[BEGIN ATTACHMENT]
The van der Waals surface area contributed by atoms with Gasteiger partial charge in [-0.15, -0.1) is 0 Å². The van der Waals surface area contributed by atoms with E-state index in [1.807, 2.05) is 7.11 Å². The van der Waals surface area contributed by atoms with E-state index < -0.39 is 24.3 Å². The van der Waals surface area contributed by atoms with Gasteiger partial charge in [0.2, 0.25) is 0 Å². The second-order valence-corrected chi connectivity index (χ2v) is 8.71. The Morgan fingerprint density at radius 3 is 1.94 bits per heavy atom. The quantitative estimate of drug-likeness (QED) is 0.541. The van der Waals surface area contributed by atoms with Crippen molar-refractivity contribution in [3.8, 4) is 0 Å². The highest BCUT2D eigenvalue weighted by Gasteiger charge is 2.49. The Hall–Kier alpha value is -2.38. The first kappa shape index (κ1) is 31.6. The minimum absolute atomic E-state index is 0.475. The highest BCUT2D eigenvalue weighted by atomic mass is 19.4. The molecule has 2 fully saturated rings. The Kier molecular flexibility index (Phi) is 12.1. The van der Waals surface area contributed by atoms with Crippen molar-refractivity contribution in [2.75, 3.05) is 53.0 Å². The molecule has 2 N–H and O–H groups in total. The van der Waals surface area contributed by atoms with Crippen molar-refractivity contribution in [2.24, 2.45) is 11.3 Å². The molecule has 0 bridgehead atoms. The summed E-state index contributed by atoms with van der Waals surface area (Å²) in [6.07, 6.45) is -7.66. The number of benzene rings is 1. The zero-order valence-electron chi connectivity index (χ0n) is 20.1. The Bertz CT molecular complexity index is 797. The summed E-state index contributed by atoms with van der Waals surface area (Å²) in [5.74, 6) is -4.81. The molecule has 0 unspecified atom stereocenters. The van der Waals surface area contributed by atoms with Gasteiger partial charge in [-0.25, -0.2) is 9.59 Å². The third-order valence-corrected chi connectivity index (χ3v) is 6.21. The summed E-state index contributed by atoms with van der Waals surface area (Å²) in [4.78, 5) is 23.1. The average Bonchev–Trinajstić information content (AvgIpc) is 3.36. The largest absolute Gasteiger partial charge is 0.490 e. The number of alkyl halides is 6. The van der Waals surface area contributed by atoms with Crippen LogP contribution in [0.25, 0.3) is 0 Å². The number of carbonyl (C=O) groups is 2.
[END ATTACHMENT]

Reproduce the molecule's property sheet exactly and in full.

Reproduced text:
The van der Waals surface area contributed by atoms with Gasteiger partial charge in [-0.15, -0.1) is 0 Å². The van der Waals surface area contributed by atoms with E-state index in [1.807, 2.05) is 7.11 Å². The van der Waals surface area contributed by atoms with E-state index < -0.39 is 24.3 Å². The van der Waals surface area contributed by atoms with Gasteiger partial charge in [0.2, 0.25) is 0 Å². The second-order valence-corrected chi connectivity index (χ2v) is 8.71. The Morgan fingerprint density at radius 3 is 1.94 bits per heavy atom. The quantitative estimate of drug-likeness (QED) is 0.541. The van der Waals surface area contributed by atoms with Crippen molar-refractivity contribution in [3.8, 4) is 0 Å². The highest BCUT2D eigenvalue weighted by Gasteiger charge is 2.49. The Hall–Kier alpha value is -2.38. The first kappa shape index (κ1) is 31.6. The minimum absolute atomic E-state index is 0.475. The highest BCUT2D eigenvalue weighted by atomic mass is 19.4. The molecule has 2 fully saturated rings. The Kier molecular flexibility index (Phi) is 12.1. The van der Waals surface area contributed by atoms with Crippen molar-refractivity contribution in [2.75, 3.05) is 53.0 Å². The molecule has 2 N–H and O–H groups in total. The van der Waals surface area contributed by atoms with Crippen molar-refractivity contribution in [2.24, 2.45) is 11.3 Å². The molecule has 0 bridgehead atoms. The summed E-state index contributed by atoms with van der Waals surface area (Å²) in [6.07, 6.45) is -7.66. The number of benzene rings is 1. The zero-order valence-electron chi connectivity index (χ0n) is 20.1. The Bertz CT molecular complexity index is 797. The summed E-state index contributed by atoms with van der Waals surface area (Å²) in [5.74, 6) is -4.81. The molecule has 0 unspecified atom stereocenters. The van der Waals surface area contributed by atoms with Gasteiger partial charge in [-0.25, -0.2) is 9.59 Å². The third-order valence-corrected chi connectivity index (χ3v) is 6.21. The summed E-state index contributed by atoms with van der Waals surface area (Å²) in [4.78, 5) is 23.1. The average Bonchev–Trinajstić information content (AvgIpc) is 3.36. The largest absolute Gasteiger partial charge is 0.490 e. The number of alkyl halides is 6. The van der Waals surface area contributed by atoms with Crippen LogP contribution in [0.25, 0.3) is 0 Å². The number of carbonyl (C=O) groups is 2.